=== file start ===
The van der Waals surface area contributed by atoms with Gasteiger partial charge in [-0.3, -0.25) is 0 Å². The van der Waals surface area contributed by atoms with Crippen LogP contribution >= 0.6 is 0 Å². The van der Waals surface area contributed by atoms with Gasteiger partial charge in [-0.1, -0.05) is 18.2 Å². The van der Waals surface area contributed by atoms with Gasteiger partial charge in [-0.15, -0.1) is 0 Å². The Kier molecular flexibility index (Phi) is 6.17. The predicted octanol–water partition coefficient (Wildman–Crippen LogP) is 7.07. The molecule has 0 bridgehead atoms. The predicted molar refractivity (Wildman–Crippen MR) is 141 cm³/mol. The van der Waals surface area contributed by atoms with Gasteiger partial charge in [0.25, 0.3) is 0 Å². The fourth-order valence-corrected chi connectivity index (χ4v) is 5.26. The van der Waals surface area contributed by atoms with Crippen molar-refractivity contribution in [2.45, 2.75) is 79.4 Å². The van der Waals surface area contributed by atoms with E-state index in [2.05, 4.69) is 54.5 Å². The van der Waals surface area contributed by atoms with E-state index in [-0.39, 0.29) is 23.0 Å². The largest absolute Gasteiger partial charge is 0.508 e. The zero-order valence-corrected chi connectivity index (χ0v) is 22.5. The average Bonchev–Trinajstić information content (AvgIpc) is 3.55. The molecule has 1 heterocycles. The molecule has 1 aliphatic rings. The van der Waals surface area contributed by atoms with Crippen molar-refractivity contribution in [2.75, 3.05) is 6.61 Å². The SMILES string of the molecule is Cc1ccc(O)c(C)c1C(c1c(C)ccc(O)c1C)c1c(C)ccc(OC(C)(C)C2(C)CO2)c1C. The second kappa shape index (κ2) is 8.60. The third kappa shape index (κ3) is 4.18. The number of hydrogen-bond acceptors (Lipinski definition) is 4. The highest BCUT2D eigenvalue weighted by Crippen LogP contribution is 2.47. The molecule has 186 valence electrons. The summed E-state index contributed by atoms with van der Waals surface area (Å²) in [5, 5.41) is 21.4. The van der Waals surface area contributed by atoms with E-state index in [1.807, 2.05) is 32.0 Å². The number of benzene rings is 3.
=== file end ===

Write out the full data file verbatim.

The van der Waals surface area contributed by atoms with Gasteiger partial charge in [-0.3, -0.25) is 0 Å². The van der Waals surface area contributed by atoms with Crippen LogP contribution >= 0.6 is 0 Å². The van der Waals surface area contributed by atoms with Gasteiger partial charge in [-0.1, -0.05) is 18.2 Å². The van der Waals surface area contributed by atoms with Gasteiger partial charge in [-0.15, -0.1) is 0 Å². The Kier molecular flexibility index (Phi) is 6.17. The predicted octanol–water partition coefficient (Wildman–Crippen LogP) is 7.07. The molecule has 0 bridgehead atoms. The predicted molar refractivity (Wildman–Crippen MR) is 141 cm³/mol. The van der Waals surface area contributed by atoms with Gasteiger partial charge in [0.25, 0.3) is 0 Å². The fourth-order valence-corrected chi connectivity index (χ4v) is 5.26. The van der Waals surface area contributed by atoms with Crippen molar-refractivity contribution in [2.45, 2.75) is 79.4 Å². The van der Waals surface area contributed by atoms with E-state index in [2.05, 4.69) is 54.5 Å². The van der Waals surface area contributed by atoms with E-state index in [-0.39, 0.29) is 23.0 Å². The largest absolute Gasteiger partial charge is 0.508 e. The zero-order valence-corrected chi connectivity index (χ0v) is 22.5. The average Bonchev–Trinajstić information content (AvgIpc) is 3.55. The molecule has 1 heterocycles. The molecule has 1 aliphatic rings. The van der Waals surface area contributed by atoms with Crippen molar-refractivity contribution in [2.75, 3.05) is 6.61 Å². The SMILES string of the molecule is Cc1ccc(O)c(C)c1C(c1c(C)ccc(O)c1C)c1c(C)ccc(OC(C)(C)C2(C)CO2)c1C. The second kappa shape index (κ2) is 8.60. The third kappa shape index (κ3) is 4.18. The number of hydrogen-bond acceptors (Lipinski definition) is 4. The highest BCUT2D eigenvalue weighted by Crippen LogP contribution is 2.47. The molecule has 186 valence electrons. The summed E-state index contributed by atoms with van der Waals surface area (Å²) in [5, 5.41) is 21.4. The van der Waals surface area contributed by atoms with E-state index in [1.807, 2.05) is 32.0 Å². The number of benzene rings is 3.